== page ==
Despite Trump's disparaging remarks about "shithole countries" that are "not sending their best," in fact the "brain drain" induced by migration negatively impacts developing economies. According to 2018 data from the Pew Research Center, approximately 51 percent of migrants who have relocated to the United States are college educated, and many hold advanced degrees. Developing nations grapple with retaining their skilled and professionally trained citizens, often nurtured at significant public expense.

This struggle arises because dominant and affluent economies in the global market have the resources to attract and absorb them. For example, Mexico ranks among the world's major contributors of educated professionals, leading to a persistent "qualified employment deficit" that adversely affects its economy.

The immigration journey is never simple. It exacts a significant toll on the physical and mental well-being of migrants. Even upon successfully reaching their destination without incident, many challenges await in their new home. Adapting to unfamiliar cultures and customs, and mastering a new language are formidable tasks. Enduring prejudice and stereotyping only compounds the difficulties. It can be a daunting experience to navigate.

What Can We Do? 

In contrast to Trump, advocates of open borders and many mainstream commentators argue that "there is no migrant crisis." However, this simply ignores reality. Mass migration indeed presents significant challenges, and the moralizing by the upper-middle class on this issue is a farce. While the ultra-wealthy might have the means to live in the borderless world they advocate, the majority of people rely on and aspire to a unified, sovereign political entity that protects their rights as citizens.

Being a Marxist and advocating for open borders are two incompatible positions that do not cohere. Open border policies reinforce capitalist exploitation and perpetuate systemic inequalities. Denying entry to immigrants or stripping them of their humanity by categorizing them as "illegal aliens" and withholding their rights only compounds this injustice. But maintaining open borders alone is not a comprehensive solution. Immigrants require assistance with paperwork, housing, and medical care, a prerequisite for which is proper legal documentation.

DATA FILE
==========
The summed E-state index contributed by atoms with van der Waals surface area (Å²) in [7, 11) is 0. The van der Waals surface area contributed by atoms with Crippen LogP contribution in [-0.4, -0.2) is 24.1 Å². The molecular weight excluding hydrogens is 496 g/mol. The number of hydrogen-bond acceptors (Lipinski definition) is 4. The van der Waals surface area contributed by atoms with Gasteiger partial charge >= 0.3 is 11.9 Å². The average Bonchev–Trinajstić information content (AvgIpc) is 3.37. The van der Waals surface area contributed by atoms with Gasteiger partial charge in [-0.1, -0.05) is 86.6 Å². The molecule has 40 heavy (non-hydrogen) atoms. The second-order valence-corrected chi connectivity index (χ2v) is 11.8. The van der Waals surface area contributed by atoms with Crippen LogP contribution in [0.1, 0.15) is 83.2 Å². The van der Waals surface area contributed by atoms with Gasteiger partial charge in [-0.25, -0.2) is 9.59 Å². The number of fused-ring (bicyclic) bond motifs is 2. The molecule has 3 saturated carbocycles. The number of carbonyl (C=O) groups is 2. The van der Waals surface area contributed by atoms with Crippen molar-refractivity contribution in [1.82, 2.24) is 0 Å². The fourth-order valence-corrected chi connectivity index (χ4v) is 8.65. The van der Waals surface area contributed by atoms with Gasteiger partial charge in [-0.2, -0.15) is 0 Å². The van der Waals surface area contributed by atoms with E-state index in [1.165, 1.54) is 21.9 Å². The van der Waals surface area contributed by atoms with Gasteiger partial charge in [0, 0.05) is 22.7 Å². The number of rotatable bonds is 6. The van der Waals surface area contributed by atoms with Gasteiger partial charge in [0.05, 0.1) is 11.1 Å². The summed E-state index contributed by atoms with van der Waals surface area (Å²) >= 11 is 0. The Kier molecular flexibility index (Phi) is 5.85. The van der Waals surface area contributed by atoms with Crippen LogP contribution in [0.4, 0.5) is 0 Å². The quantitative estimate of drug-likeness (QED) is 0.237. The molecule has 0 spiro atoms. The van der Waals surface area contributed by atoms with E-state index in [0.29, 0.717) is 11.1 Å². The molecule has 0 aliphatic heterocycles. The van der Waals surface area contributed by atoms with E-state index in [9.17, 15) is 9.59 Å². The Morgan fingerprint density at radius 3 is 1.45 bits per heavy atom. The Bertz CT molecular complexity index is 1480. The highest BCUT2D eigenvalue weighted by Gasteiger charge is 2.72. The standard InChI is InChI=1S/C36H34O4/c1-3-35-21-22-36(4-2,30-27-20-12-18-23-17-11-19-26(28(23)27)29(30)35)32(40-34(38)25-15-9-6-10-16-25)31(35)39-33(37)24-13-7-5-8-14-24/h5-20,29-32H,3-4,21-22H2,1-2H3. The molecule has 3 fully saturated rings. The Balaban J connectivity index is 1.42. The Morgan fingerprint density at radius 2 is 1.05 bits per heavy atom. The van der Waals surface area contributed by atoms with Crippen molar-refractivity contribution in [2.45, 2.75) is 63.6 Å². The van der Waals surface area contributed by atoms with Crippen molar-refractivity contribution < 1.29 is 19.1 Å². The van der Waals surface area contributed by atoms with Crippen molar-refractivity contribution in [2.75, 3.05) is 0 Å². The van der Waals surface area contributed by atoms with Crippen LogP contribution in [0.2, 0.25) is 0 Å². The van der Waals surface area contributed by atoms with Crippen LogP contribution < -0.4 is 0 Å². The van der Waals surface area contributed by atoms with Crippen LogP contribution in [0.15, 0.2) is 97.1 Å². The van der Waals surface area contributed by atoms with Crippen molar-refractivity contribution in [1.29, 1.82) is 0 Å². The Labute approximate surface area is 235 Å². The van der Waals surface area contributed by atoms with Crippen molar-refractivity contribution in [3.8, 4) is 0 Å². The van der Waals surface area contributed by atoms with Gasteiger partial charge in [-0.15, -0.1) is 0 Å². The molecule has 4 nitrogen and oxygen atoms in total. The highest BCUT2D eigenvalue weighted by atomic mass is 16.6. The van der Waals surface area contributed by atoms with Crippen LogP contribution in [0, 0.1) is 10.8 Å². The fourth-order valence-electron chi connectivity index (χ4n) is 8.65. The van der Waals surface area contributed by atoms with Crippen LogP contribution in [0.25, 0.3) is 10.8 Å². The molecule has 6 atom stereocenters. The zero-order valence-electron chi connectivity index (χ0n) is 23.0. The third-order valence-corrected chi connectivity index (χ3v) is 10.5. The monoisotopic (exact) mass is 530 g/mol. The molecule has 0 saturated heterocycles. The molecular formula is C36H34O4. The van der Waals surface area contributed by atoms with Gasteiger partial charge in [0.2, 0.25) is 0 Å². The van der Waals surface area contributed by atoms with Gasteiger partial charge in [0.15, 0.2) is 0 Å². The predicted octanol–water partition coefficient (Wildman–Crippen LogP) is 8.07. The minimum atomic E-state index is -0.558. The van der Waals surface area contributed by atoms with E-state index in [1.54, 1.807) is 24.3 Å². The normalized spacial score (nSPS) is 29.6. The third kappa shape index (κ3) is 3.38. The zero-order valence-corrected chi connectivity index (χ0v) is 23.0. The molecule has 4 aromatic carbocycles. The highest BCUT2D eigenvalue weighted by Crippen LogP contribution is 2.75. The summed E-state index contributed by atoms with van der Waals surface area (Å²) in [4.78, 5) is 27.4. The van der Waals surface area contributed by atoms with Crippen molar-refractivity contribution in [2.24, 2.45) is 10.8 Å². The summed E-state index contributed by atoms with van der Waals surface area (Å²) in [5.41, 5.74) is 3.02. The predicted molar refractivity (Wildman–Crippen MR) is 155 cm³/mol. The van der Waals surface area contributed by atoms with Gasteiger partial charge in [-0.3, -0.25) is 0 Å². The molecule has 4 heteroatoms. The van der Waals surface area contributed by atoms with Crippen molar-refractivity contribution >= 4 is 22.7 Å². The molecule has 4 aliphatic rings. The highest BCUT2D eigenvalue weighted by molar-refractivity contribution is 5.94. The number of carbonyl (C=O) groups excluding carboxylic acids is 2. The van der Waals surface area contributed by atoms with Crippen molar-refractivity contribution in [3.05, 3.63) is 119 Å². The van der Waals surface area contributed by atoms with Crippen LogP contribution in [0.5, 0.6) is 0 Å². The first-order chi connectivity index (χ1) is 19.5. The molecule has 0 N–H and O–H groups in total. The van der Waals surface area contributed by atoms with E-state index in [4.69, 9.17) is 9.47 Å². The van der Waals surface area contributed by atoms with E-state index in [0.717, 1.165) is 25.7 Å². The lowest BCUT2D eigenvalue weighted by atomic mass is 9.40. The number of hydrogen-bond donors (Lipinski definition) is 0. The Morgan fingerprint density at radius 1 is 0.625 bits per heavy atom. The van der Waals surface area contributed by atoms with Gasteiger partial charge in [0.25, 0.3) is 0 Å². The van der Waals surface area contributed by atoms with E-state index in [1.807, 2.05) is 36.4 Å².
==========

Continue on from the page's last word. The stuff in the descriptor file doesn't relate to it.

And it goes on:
Furthermore, providing free housing and medical care for immigrants should coincide with equal opportunities for low-income and homeless Americans. It's understandable why economically disadvantaged citizens may feel neglected when immigrants seemingly receive preferential treatment. However, this disparity is often intentional. The occasional assistance immigrants receive may serve as a talking point for Democrats, but it does not address the underlying systemic issues facing working-class immigrants and American citizens alike.


Our main attention should be directed towards tackling the systemic exploitation that underlies mass migration. At the same time, we should fight for all working-class people’s rights to housing, education, and medical care. 

So why is the border issue coming up now, right before the elections? Is it because both parties use and abuse immigrants in their campaigns? We explore this in our next article.